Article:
Sleep apnea is a common disorder with potentially dangerous results if left untreated. Sam Baker talked about this with Dr. David Luterman, Medical Director of the Sleep Center at Baylor Medical Center at Dallas.
Dr. Luterman: Now the airway can completely close and you will stop breathing, and that is called an apnea. Or the airway may narrow, so airflow is restricted and the amount of air you move in and out is reduced, and that is called a hypopnea. They disrupt sleep, fragment sleep, and cause a major disruption of sleep where sleep is no longer refreshing.
Sam: What causes this?
Dr. Luterman: It’s an anatomical variant. Everybody’s airway narrows when they go to sleep. However, if you start out with a small airway and then you narrow further, the airway gets so small you have a hard time breathing or it closes and you’re not breathing at all. The body doesn’t like that. So the patient awakens from sleep and he may do this five times an hour, ten times an hour, 30 times an hour, a hundred times an hour…
Sam: Sounds very dangerous.
Dr. Luterman: It can be. Because of the various different physiologic things that happen during sleep with sleep apnea, it’s associated with an increased incidence of hypertension. It’s associated with cardiac disease, including coronary artery disease that leads to angina and heart attack, heart failure, cardiac arrhythmias, of which atrial fibrillation is very common. And a higher incidence of stroke. Because people are sleepy and tired, they have an increased incidence of automobile accidents. Also, if you have a dangerous job – you’re climbing phone poles or working with heavy equipment – you could fall asleep working with that and the accident rate is increased in the workplace.
Sam: Isn’t a symptom of this, maybe, snoring?
Dr. Luterman: The vast majority of patients with sleep apnea snore, and they snore loudly. It’s not necessary that you snore. I have several patients that don’t snore and have severe sleep apnea. The next thing that you notice is sleepiness. Patients have unrefreshing sleep.
Sam: But do you undergo a sleep study or something to determine this?
Dr. Luterman: You spend a night in the lab or maybe two nights. They monitor your brain waves, your breathing, your heart rate, you oxygen. And they also look at your legs because we look at periodic leg movement that can disrupt sleep. So after you’ve had a night in the lab, they make a diagnosis. And then you may come back for a study to see if positive pressure - the CPAP mask that a lot of patients have – will improve that and what pressures you need for control.
Sam: First of all, what does CPAP stand for?
Dr. Luterman: CPAP stands for Continuous Positive Airway Pressure. And what that does is there’s an interface that either fits on your nose or over your mouth and nose that puts a pressure into your upper airway, and that works as a pneumatic splint to keep the airway open so it won’t collapse while you’re breathing. There are other treatments. If you have mild to moderate sleep apnea, and you’re not morbidly obese, often an oral airway that splints and pulls the jaw forward can open the back part of the throat and work. There are surgical procedures that help, but they’re actually major surgeries of moving things around and they’re big surgeries.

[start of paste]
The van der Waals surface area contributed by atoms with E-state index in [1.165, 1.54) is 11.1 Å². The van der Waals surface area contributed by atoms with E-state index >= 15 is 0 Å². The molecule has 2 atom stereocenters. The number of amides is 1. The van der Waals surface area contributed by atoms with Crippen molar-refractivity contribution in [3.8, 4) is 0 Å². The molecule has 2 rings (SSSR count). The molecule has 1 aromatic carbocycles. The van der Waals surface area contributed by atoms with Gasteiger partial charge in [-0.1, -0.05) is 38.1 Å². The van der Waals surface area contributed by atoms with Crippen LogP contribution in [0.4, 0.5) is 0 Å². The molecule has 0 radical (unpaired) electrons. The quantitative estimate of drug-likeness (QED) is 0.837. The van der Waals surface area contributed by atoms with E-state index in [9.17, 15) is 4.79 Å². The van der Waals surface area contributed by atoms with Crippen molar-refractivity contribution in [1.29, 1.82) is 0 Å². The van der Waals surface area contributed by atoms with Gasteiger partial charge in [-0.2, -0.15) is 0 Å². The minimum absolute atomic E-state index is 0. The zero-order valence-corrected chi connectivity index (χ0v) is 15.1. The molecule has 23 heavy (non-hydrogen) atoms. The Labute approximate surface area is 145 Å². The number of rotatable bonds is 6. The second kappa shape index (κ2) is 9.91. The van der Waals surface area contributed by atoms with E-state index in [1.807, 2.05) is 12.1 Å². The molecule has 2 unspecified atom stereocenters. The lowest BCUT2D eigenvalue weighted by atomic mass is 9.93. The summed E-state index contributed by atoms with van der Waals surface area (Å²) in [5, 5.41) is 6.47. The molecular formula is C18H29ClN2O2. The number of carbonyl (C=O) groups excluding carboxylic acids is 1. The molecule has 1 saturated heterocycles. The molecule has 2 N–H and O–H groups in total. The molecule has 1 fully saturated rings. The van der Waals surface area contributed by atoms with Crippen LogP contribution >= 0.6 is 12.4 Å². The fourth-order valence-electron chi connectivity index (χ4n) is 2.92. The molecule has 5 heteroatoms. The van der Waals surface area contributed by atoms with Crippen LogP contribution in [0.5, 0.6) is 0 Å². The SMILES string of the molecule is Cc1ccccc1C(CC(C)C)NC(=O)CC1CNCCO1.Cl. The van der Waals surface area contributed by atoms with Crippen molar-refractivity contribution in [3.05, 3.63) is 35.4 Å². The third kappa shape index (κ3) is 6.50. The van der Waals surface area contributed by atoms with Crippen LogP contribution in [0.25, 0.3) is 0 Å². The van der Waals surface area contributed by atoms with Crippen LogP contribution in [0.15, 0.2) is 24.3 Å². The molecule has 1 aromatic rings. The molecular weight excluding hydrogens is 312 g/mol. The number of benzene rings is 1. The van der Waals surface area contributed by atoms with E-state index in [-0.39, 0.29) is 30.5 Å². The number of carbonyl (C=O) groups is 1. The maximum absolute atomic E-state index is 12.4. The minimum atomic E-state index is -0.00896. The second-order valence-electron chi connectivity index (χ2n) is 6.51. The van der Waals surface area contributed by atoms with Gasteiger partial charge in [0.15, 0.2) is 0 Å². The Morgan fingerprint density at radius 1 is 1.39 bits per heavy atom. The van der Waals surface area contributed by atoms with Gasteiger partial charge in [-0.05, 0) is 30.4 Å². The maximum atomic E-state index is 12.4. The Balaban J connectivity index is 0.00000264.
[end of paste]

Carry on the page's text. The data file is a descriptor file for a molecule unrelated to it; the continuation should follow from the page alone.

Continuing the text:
Sam: Does insurance cover the various kinds of treatment or even a sleep study to determine a diagnosis?
Dr. Luterman: It’s rare now to find insurance that doesn’t cover it?
Sam: How widespread a problem is this? How many people suffer from sleep apnea?
Dr. Luterman: We know sleep apnea is more common in men. We know it’s more common the heavier you are. It’s more common the older you are.
Sam: Why more common in men than women?
Dr. Luterman: We don’t know. Part of it probably is hormonal. After women go through menopause, they tend to catch up. Their incidences of sleep apnea rises. It never catches up to men. But the differences between men and women are less.
Sam: Is it something you could possibly live with for years before you ever know you have it?
Dr. Luterman: It’s estimated 75 percent of the patients with sleep apnea never go diagnosed. You have to be aware. You certainly want to get sleep apnea diagnosed prior to having core morbidities - hypertension, heart disease, stroke – because a lot of these things are irreversible. If you have a heart attack, whatever heart muscle you lost isn’t coming back. If you had a stroke and you’re paralyzed, that’s not going to come back once you’re treated. It’s important to make that diagnosis, not only because you’ll feel better. From a health maintenance standpoint, you’ll live longer.
Dr. David Luterman is Medical Director of the Sleep Center at Baylor Medical Center at Dallas.
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